Beware fake news about nutrition. In the same way that stories of dubious origin can take hold on social media, people should also be alert to false or confusing messages about food, warns Dr Mary Flynn, chief specialist in Public Health Nutrition at the Food Safety Authority of Ireland (FSAI).
Everybody who eats has an opinion on food, but that doesn’t mean all opinions carry equal weight, she says.
“When it comes to nutrition and what is good for your body, there is such an array of nutrition qualifications out there that it’s very difficult for consumers at the moment,” she tells Feelgood.
Before following any advice, make sure it comes from a reliable source, she says.
If you go to a registered dietician, for example, you know you are being seen by a person who is held to account by a code of practice.
There are many very well-qualified nutritionists too but the sector is not regulated in the same way so make sure that your therapist is qualified.
At a time when people are confused about what to eat, it is more important than ever to question dietary advice and in particular to question those who recommend cutting out certain food groups.
“There are 100,000 different ways to have a healthy diet,” says Flynn, explaining that good nutrition means achieving a balance, in any number of combinations, between a wide variety of different foods.
How you might get that balance is spelled out in clear detail in the Food Safety Authority’s newly updated guide to healthy eating, food safety and food legislation.
Drawing on the latest scientific research, it describes how to make the best food choices for health and scotches many myths.
Speaking of which, Flynn says one of the biggest fads of recent years was the rush to embrace coconut oil — with everything. That was a fake news story because coconut oil is very high in saturated fats and some of the studies show that it raises blood cholesterol.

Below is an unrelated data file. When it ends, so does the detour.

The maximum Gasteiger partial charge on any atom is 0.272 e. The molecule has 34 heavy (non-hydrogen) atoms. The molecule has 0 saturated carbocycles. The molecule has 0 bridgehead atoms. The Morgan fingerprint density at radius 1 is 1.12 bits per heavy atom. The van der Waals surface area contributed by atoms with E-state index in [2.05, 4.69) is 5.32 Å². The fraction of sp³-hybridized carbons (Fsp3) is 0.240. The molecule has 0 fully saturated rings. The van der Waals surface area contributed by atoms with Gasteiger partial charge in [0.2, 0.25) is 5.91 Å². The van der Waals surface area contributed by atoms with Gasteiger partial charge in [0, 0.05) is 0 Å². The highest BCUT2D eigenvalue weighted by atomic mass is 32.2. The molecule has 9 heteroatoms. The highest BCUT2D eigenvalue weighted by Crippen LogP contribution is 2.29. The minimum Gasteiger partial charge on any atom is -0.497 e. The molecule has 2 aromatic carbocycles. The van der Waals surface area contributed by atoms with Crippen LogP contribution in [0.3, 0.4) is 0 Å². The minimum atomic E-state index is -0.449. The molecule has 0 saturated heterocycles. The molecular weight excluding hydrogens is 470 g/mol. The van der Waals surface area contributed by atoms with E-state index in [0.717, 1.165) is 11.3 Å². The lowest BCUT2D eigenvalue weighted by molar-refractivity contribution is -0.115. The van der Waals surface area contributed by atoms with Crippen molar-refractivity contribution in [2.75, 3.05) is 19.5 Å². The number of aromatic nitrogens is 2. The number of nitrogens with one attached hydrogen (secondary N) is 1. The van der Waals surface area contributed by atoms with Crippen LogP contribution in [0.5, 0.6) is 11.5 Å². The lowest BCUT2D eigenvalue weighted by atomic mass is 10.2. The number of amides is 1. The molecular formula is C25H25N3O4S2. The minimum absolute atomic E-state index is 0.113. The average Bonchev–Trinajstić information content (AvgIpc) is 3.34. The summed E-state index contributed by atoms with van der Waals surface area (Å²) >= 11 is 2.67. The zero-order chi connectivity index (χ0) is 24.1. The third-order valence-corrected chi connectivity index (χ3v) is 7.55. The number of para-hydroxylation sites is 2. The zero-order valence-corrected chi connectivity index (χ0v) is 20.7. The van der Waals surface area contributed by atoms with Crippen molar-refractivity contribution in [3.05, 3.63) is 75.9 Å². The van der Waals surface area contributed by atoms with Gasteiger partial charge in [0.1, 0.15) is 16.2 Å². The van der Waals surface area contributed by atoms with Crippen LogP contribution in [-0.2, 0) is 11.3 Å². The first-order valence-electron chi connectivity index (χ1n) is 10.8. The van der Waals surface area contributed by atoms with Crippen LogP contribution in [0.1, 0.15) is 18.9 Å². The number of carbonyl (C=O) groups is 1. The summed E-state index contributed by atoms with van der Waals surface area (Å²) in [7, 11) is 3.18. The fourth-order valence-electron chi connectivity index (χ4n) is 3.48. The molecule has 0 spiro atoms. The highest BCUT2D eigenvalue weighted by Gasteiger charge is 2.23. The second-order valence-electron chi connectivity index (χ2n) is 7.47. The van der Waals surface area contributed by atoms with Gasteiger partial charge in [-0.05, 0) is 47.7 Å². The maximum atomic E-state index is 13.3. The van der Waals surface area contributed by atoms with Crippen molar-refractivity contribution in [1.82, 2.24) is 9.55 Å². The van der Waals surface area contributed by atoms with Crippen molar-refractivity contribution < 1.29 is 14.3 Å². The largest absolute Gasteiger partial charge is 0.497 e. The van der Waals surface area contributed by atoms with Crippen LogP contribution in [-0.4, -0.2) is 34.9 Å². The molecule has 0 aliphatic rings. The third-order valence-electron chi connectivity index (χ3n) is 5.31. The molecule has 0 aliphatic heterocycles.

She says people tend to overdo oils and fats in general and warns that even the purest of virgin olive oil is high in fat and should be used sparingly – even if the TV celebrity chefs splash it about generously.
Flynn also advises caution with other food trends. While alternative milks, and in particular nut milks, are omnipresent on supermarket shelves, they do not have anything near the calcium or protein of dairy milk.
With vegetarianism and veganism on the rise, it is vital to make sure that you are getting enough B12 and iron if you are taking meat out of your diet.
On the subject of meat, she said it was healthy to have two or three portions of red meat a week — an entire daily portion should be no bigger than the palm of your hand — but to avoid processed meat such as rashers and sausages. If you want to have a breakfast fry-up, limit the number of rashers and sausages and fill the plate instead with mushrooms, tomatoes and baked beans.
The new guide is nearly 100 pages long but it is colourful and copiously illustrated and succeeds in communicating all aspects of food – nutrition, safety and legislation – in bite-sized pieces, if you’ll pardon the pun.
While it is aimed at health professionals and food businesses, it will also be an invaluable guide to confused punters.
Dr Pamela Byrne, the Food Safety Authority’s CEO, said: “We live in an age where there are so many confusing messages about food and nutrition and this guide provides independent and unbiased science-based advice that people can trust.
Developed with the Department of Health and Health Service Executive, it includes advice on portion sizes and allergens and the most up-to-date version of the pyramid.
So the next time there’s a food fight, so to speak, you know where to go to get science-based answers.